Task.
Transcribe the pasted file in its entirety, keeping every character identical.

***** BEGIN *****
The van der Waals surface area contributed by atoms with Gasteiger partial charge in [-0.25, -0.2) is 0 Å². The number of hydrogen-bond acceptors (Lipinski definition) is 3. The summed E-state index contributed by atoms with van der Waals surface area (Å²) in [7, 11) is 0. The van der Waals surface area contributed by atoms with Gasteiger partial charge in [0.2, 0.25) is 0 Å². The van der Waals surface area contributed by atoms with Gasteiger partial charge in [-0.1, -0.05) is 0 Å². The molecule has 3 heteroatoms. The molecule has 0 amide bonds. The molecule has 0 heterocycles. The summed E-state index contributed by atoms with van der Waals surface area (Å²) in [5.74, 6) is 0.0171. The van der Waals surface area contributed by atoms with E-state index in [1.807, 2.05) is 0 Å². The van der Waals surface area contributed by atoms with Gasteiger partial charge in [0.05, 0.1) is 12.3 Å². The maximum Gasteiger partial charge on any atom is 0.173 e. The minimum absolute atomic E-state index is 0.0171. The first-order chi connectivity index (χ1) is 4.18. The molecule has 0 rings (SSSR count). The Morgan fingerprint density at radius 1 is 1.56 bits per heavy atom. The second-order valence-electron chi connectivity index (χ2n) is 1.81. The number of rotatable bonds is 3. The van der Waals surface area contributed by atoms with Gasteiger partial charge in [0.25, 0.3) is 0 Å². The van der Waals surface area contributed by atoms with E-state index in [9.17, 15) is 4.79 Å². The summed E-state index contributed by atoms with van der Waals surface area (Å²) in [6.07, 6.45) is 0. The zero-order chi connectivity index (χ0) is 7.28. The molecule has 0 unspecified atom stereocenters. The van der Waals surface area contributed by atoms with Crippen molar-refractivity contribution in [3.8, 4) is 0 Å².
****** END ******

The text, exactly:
The van der Waals surface area contributed by atoms with Gasteiger partial charge in [-0.25, -0.2) is 0 Å². The number of hydrogen-bond acceptors (Lipinski definition) is 3. The summed E-state index contributed by atoms with van der Waals surface area (Å²) in [7, 11) is 0. The van der Waals surface area contributed by atoms with Gasteiger partial charge in [0.2, 0.25) is 0 Å². The van der Waals surface area contributed by atoms with Gasteiger partial charge in [-0.1, -0.05) is 0 Å². The molecule has 3 heteroatoms. The molecule has 0 amide bonds. The molecule has 0 heterocycles. The summed E-state index contributed by atoms with van der Waals surface area (Å²) in [5.74, 6) is 0.0171. The van der Waals surface area contributed by atoms with E-state index in [1.807, 2.05) is 0 Å². The van der Waals surface area contributed by atoms with Gasteiger partial charge in [0.05, 0.1) is 12.3 Å². The maximum Gasteiger partial charge on any atom is 0.173 e. The minimum absolute atomic E-state index is 0.0171. The first-order chi connectivity index (χ1) is 4.18. The molecule has 0 rings (SSSR count). The Morgan fingerprint density at radius 1 is 1.56 bits per heavy atom. The second-order valence-electron chi connectivity index (χ2n) is 1.81. The number of rotatable bonds is 3. The van der Waals surface area contributed by atoms with Gasteiger partial charge in [0.25, 0.3) is 0 Å². The van der Waals surface area contributed by atoms with E-state index in [9.17, 15) is 4.79 Å². The summed E-state index contributed by atoms with van der Waals surface area (Å²) in [6.07, 6.45) is 0. The zero-order chi connectivity index (χ0) is 7.28. The molecule has 0 unspecified atom stereocenters. The van der Waals surface area contributed by atoms with Crippen molar-refractivity contribution in [3.8, 4) is 0 Å².